A few of my past blog posts have briefly mentioned what America was like when Louis Armstrong was born in the southern state of Louisiana. To elaborate further I would like to paint a picture for you, it was 1901, the turn of the twentieth century, and Louisiana was still battling the effects of being... Continue Reading →

The Power of Armstrong’s Voice

Louis Armstrong has one of the world’s most recognizable voices. To many, his raspy voice is iconic, marvelous, beautiful, incredible, and timeless. After reading comments left in the “comment section” of YouTube videos featuring Armstrong’s songs, I was not surprised that many people remarked that his voice inspires smiles and evokes nostalgia. Several recent comments... Continue Reading →

Across Space and Time

“the timeless in you is aware of life’s timelessness, And knows that yesterday is but today’s memory and tomorrow is today’s dream. And that that which sings and contemplates in you is still dwelling within the bounds of that first moment which scattered the stars into space.”1 How aware are we of space and time and its... Continue Reading →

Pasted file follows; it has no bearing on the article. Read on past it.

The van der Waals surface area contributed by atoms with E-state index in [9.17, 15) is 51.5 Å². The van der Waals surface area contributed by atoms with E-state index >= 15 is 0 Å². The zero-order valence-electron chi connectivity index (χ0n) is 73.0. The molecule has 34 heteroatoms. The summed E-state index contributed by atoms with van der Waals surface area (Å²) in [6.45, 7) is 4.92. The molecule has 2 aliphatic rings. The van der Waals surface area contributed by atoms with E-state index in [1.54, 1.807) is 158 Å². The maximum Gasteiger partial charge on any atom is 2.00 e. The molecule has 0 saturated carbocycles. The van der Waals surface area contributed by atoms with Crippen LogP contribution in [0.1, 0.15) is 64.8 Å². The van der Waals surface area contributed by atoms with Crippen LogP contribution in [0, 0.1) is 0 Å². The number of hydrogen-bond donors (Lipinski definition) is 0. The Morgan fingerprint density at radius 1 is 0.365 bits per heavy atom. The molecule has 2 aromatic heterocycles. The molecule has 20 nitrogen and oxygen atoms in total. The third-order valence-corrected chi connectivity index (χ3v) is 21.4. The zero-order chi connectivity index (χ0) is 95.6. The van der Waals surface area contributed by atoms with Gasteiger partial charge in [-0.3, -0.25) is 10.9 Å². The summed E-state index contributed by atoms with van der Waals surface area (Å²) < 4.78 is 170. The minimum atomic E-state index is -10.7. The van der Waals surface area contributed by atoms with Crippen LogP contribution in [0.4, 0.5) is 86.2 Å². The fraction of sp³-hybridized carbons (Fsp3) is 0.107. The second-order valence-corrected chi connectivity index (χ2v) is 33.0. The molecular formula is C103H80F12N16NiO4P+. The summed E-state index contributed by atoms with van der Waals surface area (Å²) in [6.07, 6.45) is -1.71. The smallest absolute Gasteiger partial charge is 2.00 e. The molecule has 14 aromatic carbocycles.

Armstrong as an OKeh artist

In 2013, Sony Music representatives announced their intentions to relaunch OKeh Records as the primary jazz imprint of the company’s Sony Masterworks. According to Sony Music, OKeh of the twenty-first century was going to feature global jazz music played by musicians such as John Medeski of the United States, Dhafer Youssef of Tunisia, and Michel... Continue Reading →

On Being Black

"On Being Black" Tatjana Lightbourn “What did I do to be so black and blue?” sings Louis Armstrong in my earphones as I sit on the stoop of my Brooklyn apartment. I recently read a Race and America segment from The New York Times entitled, “What We Know About Breonna Taylor’s Case and Murder.” It... Continue Reading →

Armstrong’s Archive

We value archives because we value the life that preceded them. But artists are not perfectly self-aware, and they owe neither us, nor posterity, an explanation for what they value or what they choose to ignore. What always remains is the work, and then the archive...[1] -- Thessaly La Force, The New York Times  Before the... Continue Reading →

A Cat’s Tale

“A Cat’s Tale” Tatjana Lightbourn How would you define a cat? Is the definition of a cat even relevant to you and how you define the story of your life? In a 1956 interview with Edward R. Murrow, Louis describes his definition of cat, “a cat can be anybody from the guy in the gutta to... Continue Reading →

Blog at

Up ↑